A visit to the Ashmolean

I get criticised for the unusual names I have for the characters in my stories, but I don’t think I have ever had such a strange name as Elias Ashmole. He gave a cabinet of curiosities to the University of Oxford and they named the museum to house them after him. He lived between 1617-1692 and was a man of many parts, politician, astrologer and alchemist and a founding member of the Royal Society.

I had never visited the museum until earlier this week when I went with a friend we spent the morning there but there was just so much to see so we confined ourselves to the wonderful and varied art on display. We looked at some seventeenth century Dutch painters; there was one wonderful picture of a transaction taking place between two men, one buying chickens from the other surrounded by interested parties. The one selling the chickens was obviously a rogue  you could tell not just from the twinkle in his eye but by the expression on the faces of the others. A couple of chickens were scratching around and one poor bird dangled from the buyer’s hand. There was a milk-maid, simpering out of the picture, her yoke propped up beside her, a basket of eggs on her lap, and in the background a couple of drunken looking fellows were exchanging quips and maybe bets. It was a wonderful picture; the faces could be seen in any pub or market place today, the expressions, the clothing, the action, the stillness of the maid… I just wish I could remember who painted it!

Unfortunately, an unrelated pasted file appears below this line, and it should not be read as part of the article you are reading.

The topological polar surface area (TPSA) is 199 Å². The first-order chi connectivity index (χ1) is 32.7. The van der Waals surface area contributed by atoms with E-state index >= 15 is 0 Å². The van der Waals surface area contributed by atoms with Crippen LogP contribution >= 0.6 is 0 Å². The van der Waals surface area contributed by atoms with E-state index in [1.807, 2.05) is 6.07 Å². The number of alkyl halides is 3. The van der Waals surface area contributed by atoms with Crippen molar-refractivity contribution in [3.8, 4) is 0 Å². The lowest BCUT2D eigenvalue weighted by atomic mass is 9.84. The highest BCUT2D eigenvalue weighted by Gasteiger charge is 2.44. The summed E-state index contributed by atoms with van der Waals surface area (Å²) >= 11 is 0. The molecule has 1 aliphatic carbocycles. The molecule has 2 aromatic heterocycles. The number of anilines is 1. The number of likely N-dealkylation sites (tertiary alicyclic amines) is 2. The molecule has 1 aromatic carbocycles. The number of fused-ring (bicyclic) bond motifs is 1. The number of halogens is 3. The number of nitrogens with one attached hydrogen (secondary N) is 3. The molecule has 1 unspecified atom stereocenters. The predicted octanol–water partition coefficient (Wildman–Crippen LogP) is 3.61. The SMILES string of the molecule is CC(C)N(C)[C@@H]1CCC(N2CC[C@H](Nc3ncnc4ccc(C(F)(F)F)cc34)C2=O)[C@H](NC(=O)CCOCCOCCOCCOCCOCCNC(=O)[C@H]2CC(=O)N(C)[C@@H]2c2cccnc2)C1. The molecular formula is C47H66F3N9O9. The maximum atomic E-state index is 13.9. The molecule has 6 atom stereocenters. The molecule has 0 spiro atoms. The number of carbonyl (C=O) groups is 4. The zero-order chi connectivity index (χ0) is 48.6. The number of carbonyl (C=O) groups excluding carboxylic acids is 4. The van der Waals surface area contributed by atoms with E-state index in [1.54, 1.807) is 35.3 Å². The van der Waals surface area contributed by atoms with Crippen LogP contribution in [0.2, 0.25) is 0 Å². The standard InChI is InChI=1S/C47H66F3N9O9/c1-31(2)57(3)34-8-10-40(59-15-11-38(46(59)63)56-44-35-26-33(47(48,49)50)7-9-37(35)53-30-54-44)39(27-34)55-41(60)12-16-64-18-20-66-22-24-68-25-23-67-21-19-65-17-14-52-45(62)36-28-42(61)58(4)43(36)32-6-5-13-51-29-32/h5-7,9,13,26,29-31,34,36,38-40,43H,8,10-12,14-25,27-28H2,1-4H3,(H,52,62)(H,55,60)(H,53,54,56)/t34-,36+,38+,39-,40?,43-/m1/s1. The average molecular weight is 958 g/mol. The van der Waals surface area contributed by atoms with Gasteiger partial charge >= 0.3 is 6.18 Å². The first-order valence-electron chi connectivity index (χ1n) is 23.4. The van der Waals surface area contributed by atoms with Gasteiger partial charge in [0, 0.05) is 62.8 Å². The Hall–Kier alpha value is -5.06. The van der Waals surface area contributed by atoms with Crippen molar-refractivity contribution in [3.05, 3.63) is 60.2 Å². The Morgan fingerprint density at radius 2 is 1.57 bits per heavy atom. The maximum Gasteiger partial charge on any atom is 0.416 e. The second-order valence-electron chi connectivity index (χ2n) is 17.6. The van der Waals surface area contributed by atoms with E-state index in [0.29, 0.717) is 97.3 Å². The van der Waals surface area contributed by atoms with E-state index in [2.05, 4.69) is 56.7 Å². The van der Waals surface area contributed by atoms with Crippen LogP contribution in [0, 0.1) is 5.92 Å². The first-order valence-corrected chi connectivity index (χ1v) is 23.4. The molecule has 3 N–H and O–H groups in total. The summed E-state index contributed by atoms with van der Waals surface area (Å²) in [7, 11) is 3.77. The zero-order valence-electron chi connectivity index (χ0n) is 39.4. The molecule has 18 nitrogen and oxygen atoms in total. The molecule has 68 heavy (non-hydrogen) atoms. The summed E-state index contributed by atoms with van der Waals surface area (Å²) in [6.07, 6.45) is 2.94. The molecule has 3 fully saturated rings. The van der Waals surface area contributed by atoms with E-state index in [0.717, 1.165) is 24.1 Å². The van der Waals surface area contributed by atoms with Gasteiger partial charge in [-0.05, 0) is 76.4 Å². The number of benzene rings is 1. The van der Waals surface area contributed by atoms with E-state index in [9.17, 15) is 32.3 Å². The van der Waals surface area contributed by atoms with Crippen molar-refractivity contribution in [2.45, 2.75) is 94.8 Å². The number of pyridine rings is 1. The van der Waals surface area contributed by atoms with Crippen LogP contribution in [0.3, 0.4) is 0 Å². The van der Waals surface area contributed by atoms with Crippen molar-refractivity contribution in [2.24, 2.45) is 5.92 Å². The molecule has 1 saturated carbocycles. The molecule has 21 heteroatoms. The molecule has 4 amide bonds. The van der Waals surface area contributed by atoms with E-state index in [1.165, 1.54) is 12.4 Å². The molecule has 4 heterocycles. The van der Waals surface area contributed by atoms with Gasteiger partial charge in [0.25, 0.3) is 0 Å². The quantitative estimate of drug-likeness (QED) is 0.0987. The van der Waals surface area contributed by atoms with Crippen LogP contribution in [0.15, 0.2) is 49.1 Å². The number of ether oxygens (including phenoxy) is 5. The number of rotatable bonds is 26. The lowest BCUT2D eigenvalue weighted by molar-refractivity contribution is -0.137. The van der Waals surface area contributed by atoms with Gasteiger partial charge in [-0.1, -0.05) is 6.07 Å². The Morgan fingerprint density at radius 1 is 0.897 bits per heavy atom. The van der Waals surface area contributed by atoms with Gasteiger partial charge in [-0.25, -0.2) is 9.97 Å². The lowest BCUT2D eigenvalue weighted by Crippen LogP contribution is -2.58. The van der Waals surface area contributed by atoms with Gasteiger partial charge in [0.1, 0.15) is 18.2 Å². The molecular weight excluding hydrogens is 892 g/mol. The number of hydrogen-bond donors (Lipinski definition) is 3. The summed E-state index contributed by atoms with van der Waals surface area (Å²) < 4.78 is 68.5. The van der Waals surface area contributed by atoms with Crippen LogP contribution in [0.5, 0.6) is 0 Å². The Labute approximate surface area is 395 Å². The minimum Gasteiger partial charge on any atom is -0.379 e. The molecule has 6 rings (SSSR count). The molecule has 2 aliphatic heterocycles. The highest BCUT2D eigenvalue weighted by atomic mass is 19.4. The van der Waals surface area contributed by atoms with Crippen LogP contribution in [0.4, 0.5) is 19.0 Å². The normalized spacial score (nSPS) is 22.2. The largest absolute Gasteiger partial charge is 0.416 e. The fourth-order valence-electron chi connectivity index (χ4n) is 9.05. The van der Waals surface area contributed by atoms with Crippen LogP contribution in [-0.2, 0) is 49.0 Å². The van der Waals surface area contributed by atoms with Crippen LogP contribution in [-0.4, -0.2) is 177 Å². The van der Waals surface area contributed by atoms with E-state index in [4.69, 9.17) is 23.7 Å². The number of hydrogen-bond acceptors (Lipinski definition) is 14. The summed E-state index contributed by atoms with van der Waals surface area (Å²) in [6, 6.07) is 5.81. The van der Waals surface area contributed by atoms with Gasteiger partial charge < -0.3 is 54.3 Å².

We then went to the Pitt Rivers Museum, another eccentric collector who established a wonderful and eccentric array of very important exhibits and had a museum named after him. It was much recommended, and it was worth visiting for the building alone… however, I did not find it quite as amazing as everyone who had recommended it did; I enjoyed it, but would return to the Ashmolean rather than Pitt Rivers. Now Mr Pitt Rivers, another great name Augustus Henry Lane-Fox Pitt Rivers; he was a nineteenth century collector and archaeologist. He was ethnologist and an early advocate of cremation – his body was cremated in 1900 after he had died (thank goodness) at the age of eighty-three, two years before cremation was formally legalized.

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